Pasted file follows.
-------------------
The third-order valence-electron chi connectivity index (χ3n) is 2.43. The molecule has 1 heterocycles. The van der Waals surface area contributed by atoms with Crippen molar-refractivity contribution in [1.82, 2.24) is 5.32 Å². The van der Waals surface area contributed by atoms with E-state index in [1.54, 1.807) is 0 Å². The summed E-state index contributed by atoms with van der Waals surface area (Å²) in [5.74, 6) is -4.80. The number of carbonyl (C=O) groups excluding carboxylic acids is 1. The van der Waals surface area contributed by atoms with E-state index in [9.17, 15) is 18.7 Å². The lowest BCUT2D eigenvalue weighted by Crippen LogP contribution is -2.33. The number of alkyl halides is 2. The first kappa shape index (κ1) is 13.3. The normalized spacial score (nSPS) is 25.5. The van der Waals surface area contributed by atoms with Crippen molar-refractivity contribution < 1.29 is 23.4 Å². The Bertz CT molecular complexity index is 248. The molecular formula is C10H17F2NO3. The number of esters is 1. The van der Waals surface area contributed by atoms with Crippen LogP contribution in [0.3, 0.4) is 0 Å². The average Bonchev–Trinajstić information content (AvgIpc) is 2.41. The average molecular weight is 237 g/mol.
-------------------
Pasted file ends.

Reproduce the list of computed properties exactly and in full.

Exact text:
The third-order valence-electron chi connectivity index (χ3n) is 2.43. The molecule has 1 heterocycles. The van der Waals surface area contributed by atoms with Crippen molar-refractivity contribution in [1.82, 2.24) is 5.32 Å². The van der Waals surface area contributed by atoms with E-state index in [1.54, 1.807) is 0 Å². The summed E-state index contributed by atoms with van der Waals surface area (Å²) in [5.74, 6) is -4.80. The number of carbonyl (C=O) groups excluding carboxylic acids is 1. The van der Waals surface area contributed by atoms with E-state index in [9.17, 15) is 18.7 Å². The lowest BCUT2D eigenvalue weighted by Crippen LogP contribution is -2.33. The number of alkyl halides is 2. The first kappa shape index (κ1) is 13.3. The normalized spacial score (nSPS) is 25.5. The van der Waals surface area contributed by atoms with Crippen molar-refractivity contribution < 1.29 is 23.4 Å². The Bertz CT molecular complexity index is 248. The molecular formula is C10H17F2NO3. The number of esters is 1. The van der Waals surface area contributed by atoms with Crippen LogP contribution in [0.3, 0.4) is 0 Å². The average Bonchev–Trinajstić information content (AvgIpc) is 2.41. The average molecular weight is 237 g/mol.